Hasker (William)
Source: Stanford Encyclopaedia of Philosophy, 2005-10
Paper - Abstract

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Author’s Abstract

Human beings, like all other organic creatures, die and their bodies decay. Nevertheless, there is a widespread and long-standing belief that in some way death is survivable, that there is “life after death1.” The focus in this article is on the possibility that the individual who dies will somehow continue to live, or will resume life at a later time, and not on the specific forms such an afterlife2 might take. We begin by considering the logical possibility of survival, given different metaphysical views concerning the nature of the mind/soul, and then move on to consider possible arguments for and against the belief in survival.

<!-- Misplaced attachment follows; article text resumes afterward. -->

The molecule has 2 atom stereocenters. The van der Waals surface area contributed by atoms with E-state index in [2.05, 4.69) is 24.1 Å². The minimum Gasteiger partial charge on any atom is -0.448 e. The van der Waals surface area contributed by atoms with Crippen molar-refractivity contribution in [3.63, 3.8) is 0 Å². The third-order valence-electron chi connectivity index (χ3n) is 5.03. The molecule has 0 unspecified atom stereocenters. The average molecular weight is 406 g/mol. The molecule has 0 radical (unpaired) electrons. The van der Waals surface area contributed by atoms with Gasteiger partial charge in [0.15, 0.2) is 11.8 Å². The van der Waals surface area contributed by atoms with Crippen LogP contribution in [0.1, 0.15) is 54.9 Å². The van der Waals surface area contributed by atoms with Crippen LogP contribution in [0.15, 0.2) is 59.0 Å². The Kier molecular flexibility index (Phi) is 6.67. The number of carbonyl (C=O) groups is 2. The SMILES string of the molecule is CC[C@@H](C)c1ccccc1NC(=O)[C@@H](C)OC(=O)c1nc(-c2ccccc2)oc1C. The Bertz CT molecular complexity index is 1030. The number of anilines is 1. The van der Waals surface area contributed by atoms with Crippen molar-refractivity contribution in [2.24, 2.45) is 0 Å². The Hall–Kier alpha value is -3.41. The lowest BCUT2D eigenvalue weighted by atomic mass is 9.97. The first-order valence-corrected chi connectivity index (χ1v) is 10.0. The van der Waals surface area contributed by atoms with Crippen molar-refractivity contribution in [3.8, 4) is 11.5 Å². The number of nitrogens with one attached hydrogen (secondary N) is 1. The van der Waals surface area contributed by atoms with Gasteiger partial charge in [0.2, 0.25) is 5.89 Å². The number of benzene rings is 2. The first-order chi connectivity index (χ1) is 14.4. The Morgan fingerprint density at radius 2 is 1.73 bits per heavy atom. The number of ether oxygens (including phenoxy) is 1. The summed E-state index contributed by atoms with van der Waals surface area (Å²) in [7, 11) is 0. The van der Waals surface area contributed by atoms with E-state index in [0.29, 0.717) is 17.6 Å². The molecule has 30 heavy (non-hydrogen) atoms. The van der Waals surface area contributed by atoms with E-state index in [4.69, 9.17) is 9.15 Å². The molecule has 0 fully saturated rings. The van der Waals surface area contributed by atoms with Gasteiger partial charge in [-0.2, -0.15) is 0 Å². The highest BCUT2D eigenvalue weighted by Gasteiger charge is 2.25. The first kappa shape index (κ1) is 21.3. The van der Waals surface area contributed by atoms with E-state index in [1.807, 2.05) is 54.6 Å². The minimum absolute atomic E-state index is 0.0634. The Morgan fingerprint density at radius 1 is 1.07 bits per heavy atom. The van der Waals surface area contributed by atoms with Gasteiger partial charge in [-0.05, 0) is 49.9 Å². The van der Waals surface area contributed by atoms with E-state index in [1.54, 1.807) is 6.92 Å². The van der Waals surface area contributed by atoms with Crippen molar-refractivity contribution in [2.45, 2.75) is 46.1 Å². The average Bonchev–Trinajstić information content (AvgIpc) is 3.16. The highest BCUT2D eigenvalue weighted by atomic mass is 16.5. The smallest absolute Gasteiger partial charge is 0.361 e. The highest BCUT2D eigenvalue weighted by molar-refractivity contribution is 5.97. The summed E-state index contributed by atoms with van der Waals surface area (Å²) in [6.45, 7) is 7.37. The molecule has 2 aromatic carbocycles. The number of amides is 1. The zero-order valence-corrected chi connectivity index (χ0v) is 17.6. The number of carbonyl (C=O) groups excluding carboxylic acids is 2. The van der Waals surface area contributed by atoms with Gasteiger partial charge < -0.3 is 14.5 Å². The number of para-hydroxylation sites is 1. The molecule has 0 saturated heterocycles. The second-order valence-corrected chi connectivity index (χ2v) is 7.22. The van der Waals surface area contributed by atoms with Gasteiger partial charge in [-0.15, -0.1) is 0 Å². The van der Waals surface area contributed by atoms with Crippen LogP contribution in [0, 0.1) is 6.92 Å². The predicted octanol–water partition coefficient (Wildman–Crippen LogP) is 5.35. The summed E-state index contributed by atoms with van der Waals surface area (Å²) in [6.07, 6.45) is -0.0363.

1. Survival and its Alternatives
  2. Objections to the Possibility of Survival — Dualism
  3. Objections to the Possibility of Survival — Materialism
  4. Empirical Support for Survival? Parapsychology and Near-Death Experiences
  5. Metaphysical Considerations Concerning Survival
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First published Mon Dec 26, 2005; substantive revision Tue Jul 6, 2010; see Stanford Archive: Afterlife.

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